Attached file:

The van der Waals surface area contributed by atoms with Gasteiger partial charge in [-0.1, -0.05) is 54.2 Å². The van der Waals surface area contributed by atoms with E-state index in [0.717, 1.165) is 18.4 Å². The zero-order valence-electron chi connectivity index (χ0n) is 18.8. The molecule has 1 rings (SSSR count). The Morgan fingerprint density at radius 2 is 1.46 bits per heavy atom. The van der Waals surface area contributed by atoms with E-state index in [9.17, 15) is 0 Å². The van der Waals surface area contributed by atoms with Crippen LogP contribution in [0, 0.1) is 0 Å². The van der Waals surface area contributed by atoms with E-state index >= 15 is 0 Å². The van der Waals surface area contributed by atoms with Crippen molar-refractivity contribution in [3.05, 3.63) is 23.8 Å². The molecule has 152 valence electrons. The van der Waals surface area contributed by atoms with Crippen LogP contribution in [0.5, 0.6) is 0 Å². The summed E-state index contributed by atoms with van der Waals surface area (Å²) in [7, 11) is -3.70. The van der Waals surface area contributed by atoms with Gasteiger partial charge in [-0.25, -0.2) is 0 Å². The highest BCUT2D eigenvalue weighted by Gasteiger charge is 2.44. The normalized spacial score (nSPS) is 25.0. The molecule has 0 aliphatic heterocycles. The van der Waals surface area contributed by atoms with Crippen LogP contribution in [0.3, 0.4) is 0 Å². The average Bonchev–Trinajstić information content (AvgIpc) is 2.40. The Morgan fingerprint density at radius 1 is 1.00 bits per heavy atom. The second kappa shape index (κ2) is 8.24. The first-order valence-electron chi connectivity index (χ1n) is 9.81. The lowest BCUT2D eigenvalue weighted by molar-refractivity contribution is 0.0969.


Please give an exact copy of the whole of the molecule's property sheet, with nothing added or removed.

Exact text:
The van der Waals surface area contributed by atoms with Gasteiger partial charge in [-0.1, -0.05) is 54.2 Å². The van der Waals surface area contributed by atoms with E-state index in [0.717, 1.165) is 18.4 Å². The zero-order valence-electron chi connectivity index (χ0n) is 18.8. The molecule has 1 rings (SSSR count). The Morgan fingerprint density at radius 2 is 1.46 bits per heavy atom. The van der Waals surface area contributed by atoms with E-state index in [9.17, 15) is 0 Å². The van der Waals surface area contributed by atoms with Crippen LogP contribution in [0, 0.1) is 0 Å². The van der Waals surface area contributed by atoms with E-state index >= 15 is 0 Å². The van der Waals surface area contributed by atoms with Crippen molar-refractivity contribution in [3.05, 3.63) is 23.8 Å². The molecule has 152 valence electrons. The van der Waals surface area contributed by atoms with Crippen LogP contribution in [0.5, 0.6) is 0 Å². The summed E-state index contributed by atoms with van der Waals surface area (Å²) in [7, 11) is -3.70. The van der Waals surface area contributed by atoms with Gasteiger partial charge in [-0.25, -0.2) is 0 Å². The highest BCUT2D eigenvalue weighted by Gasteiger charge is 2.44. The normalized spacial score (nSPS) is 25.0. The molecule has 0 aliphatic heterocycles. The van der Waals surface area contributed by atoms with Crippen LogP contribution in [0.3, 0.4) is 0 Å². The average Bonchev–Trinajstić information content (AvgIpc) is 2.40. The Morgan fingerprint density at radius 1 is 1.00 bits per heavy atom. The second kappa shape index (κ2) is 8.24. The first-order valence-electron chi connectivity index (χ1n) is 9.81. The lowest BCUT2D eigenvalue weighted by molar-refractivity contribution is 0.0969.